There are four types of defenders: centre-back, sweeper, full-back, and wing-back. The centre-back and full-back positions are essential in most modern formations. The sweeper and wing-back roles are more specialised for certain formations.
A centre-back (also known as a central defender or centre-half) defends in the area directly in front of the goal, and tries to prevent opposing players, particularly centre-forwards, from scoring. Centre-backs accomplish this by blocking shots, tackling, intercepting passes, contesting headers and marking forwards to discourage the opposing team from passing to them.
With the ball, centre-backs are generally expected to make short and simple passes to their teammates, or to kick unaimed long balls down the field. For example, a clearance is a long unaimed kick intended to move the ball as far as possible from the defender's goal.
Defence was a new ship, laid down in Beverly, Massachusetts in 1779. She was owned by Andrew Cabot and Moses Brown, Beverly merchants who operated a number of privateers. Massachusetts archives list her as a 170-ton brigantine with 16 six-pound cannon and a crew of 100.Defence was recruited to join the Penobscot Expedition, organized by the state of Massachusetts in response to the seizure of Castine (in what is now Maine on Penobscot Bay) by British forces in June 1779. She was commissioned on July 6, 1779, with John Edmonds of Beverly as captain.
The expedition sailed in late July 1779. Due to differences among the commanders, the expedition was never able to mount a successful attack on the British at Castine, and the fleet was scattered after the arrival of British reinforcements on August 13. All of the ships of the expedition were lost, either sunk, scuttled, burned, or captured over the next two days. Defence was torched and abandoned in the harbor of Stockton Springs, where she then sank. The ship's owners were eventually able to recover some compensation from the state for their loss. They built another privateer, also named Defence, of 140 tons in late 1779.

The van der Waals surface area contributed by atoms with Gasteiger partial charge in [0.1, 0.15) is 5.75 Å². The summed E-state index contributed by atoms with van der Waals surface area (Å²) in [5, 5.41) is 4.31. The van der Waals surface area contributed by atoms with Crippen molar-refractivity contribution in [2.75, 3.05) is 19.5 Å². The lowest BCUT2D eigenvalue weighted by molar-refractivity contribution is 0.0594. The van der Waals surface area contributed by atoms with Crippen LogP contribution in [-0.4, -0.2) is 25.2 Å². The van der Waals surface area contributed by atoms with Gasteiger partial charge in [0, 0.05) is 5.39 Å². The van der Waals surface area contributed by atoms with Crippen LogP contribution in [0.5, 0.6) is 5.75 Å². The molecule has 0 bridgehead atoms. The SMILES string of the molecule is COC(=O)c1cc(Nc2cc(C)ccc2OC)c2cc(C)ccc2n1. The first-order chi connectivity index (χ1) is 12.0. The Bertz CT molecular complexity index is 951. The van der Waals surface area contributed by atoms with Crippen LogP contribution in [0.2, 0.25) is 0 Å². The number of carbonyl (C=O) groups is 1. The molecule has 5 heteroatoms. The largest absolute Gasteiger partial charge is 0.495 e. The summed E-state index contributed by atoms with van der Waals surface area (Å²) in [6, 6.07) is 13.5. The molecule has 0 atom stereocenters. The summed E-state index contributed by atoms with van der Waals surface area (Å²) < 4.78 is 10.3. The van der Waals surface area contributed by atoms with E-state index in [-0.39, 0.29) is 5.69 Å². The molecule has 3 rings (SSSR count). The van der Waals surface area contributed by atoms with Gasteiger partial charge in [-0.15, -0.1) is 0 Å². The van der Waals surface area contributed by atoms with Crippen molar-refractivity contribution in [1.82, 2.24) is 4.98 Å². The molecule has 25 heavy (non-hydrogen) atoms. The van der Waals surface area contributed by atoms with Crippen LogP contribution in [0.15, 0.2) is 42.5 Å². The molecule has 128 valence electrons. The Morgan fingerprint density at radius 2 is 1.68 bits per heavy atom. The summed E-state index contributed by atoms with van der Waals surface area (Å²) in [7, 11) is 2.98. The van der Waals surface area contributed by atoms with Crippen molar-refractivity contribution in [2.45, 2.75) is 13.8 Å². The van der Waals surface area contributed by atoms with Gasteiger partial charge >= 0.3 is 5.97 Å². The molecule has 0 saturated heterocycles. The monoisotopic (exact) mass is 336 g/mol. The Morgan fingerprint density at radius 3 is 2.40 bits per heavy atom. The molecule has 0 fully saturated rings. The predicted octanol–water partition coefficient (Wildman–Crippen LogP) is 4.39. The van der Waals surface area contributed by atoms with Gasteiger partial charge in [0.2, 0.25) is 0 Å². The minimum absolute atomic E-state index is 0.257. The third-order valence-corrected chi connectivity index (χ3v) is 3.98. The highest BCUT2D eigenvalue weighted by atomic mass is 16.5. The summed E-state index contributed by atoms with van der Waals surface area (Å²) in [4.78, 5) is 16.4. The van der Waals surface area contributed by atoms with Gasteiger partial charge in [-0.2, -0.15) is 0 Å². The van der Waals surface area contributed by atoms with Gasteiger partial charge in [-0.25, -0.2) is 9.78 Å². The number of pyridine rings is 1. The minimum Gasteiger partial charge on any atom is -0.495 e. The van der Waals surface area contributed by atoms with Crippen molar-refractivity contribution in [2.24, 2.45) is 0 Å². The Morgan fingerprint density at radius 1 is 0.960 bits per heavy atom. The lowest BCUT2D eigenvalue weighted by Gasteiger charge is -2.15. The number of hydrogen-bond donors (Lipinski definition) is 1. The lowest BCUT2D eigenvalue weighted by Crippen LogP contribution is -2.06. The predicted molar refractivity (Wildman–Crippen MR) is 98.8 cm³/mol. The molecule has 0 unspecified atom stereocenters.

Island (stylized as iSLAND) is the fifth studio album by American hip hop duo G-Side. It was released by Slow Motion Soundz on November 11, 2011.
Evan Rytlewski of The A.V. Club gave the album a grade of B+, saying: "There are hundreds of rappers dwelling on the same themes of hustle and determination as Yung Clova and ST 2 Lettaz, including some that do so with nimbler flows and sharper wordplay, but there are few that match the duo's personality and conviction." Tom Breihan of Stereogum said: "Production team Block Beattaz has made another zoned-out polyglot music tapestry for them, sampling stuff like Joy Orbison and Tame Impala but grounding it in classic Southern rap thump."
Thomas Perry (born 1947) is an American mystery and thriller novelist. He received a 1983 Edgar Award from the Mystery Writers of America for Best First Novel.
Perry's work has covered a variety of fictional suspense starting with The Butcher's Boy, which received a 1983 Edgar Award from the Mystery Writers of America for Best First Novel, followed by Metzger's Dog, Big Fish, Island, and Sleeping Dogs. He then launched the critically acclaimed Jane Whitefield series: Vanishing Act (chosen as one of the "100 Favorite Mysteries of the Century" by the Independent Mystery Booksellers Association), Dance for the Dead, Shadow Woman, The Face Changers, Blood Money, Runner, and Poison Flower. The New York Times selected Nightlife for its best seller selection. From this point, Perry has elected to develop a non-series list of mysteries with Death Benefits, Pursuit (which won a Gumshoe Award in 2002), Dead Aim, Night Life, Fidelity, and Strip. In The Informant, released in 2011, Perry brought back the hit-man character first introduced in The Butcher's Boy and later the protagonist in Sleeping Dogs.